Another benefit, equally worth noting is the reliability of remanufactured transformers. According to a study done by The Hartford Steam Boiler Inspection & Insurance Co. [3] the second leading cause of transformer failure stems from design & manufacturing issues. Such failures can be detrimental to project deadlines and incur a significant loss in revenue. Many such failures occur at initial energization. Purchasing a unit with a proven track record in the field provides an additional level of assurance for future reliability. In the same vein, the remanufacturing process includes identifying any previous design flaws and correcting and improving any defects for a longer service life. For this same reason, the warranty period for remanufactured transformers is often longer than new factory-built units.

 

For many would-be purchasers of new transformers, the remanufactured option represents a new way of thinking. Remanufactured transformers are providing a reliable product, while outmaneuvering and reducing the disruptions within the supply chain.

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From a fourth and broader perspective, purchasing remanufactured transformers helps alleviate an already bogged down supply chain. While recycling an electrically healthy transformer increases the availability of recycled materials for new products, it also increases the demand for the same product taken out of service, which now must be replaced. This cyclical manufacturing method cannot make room for the current industry demand. Utilizing remanufactured transformers reduces the overall product demand, which in turn brings relief to factories for the manufacture of new units. Remanufactured transformers also lower the high energy consumption and greenhouse gas emissions associated with new material manufacturing.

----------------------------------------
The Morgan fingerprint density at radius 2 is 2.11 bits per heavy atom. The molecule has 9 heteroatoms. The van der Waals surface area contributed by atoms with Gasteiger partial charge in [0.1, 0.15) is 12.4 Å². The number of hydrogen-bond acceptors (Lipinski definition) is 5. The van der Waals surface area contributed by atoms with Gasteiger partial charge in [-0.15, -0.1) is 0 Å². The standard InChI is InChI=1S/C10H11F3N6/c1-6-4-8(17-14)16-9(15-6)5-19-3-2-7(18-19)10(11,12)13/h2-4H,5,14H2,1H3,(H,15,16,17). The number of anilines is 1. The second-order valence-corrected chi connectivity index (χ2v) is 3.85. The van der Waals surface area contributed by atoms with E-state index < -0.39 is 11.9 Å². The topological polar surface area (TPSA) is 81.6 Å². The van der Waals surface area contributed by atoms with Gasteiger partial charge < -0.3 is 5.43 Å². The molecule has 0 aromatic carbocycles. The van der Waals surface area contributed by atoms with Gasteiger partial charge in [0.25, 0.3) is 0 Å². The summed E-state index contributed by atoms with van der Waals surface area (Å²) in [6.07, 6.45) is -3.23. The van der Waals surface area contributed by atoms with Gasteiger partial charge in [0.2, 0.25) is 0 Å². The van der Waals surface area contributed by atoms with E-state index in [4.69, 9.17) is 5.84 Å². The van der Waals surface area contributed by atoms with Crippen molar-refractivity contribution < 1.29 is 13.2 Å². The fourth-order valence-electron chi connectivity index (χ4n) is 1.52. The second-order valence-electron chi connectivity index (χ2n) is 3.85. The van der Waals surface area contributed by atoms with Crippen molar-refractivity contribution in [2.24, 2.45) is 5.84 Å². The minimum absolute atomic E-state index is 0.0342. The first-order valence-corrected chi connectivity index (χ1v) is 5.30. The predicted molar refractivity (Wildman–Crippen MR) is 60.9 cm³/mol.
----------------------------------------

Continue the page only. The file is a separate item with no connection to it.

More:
For many would-be purchasers of new transformers, the remanufactured option represents a new way of thinking. Remanufactured transformers are providing a reliable product, while outmaneuvering and reducing the disruptions within the supply chain.

References
  1. Ron Hetrick et al., “The Demographic Drought,” accessed at https://fs.hubspotusercontent00.net/hubfs/4906807/Demographic%20Drought%20V18.pdf
  2. “The new normal is already here. Get used to it,” The Economist, accessed at https://www.economist.com/leaders/2021/12/18/the-new-normal-is-already-here-get-used-to-it
  3. William H. Bartley P.E, “Analysis of Transformer Failures,” IMIA 2003, accessed at https://www.imia.com/wp-content/uploads/2013/05/wgp3303.pdf


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Camden Spiller
Camden began his career as a software engineer, attended Missouri State University and completed the Owner/President Management Program at Harvard Business School. Away from work, Camden has served on the boards of various civic and business organizations and is very engaged with his local church and community. Camden and his wife Sarah reside with their kids near their family's farm in the Pacific Northwest.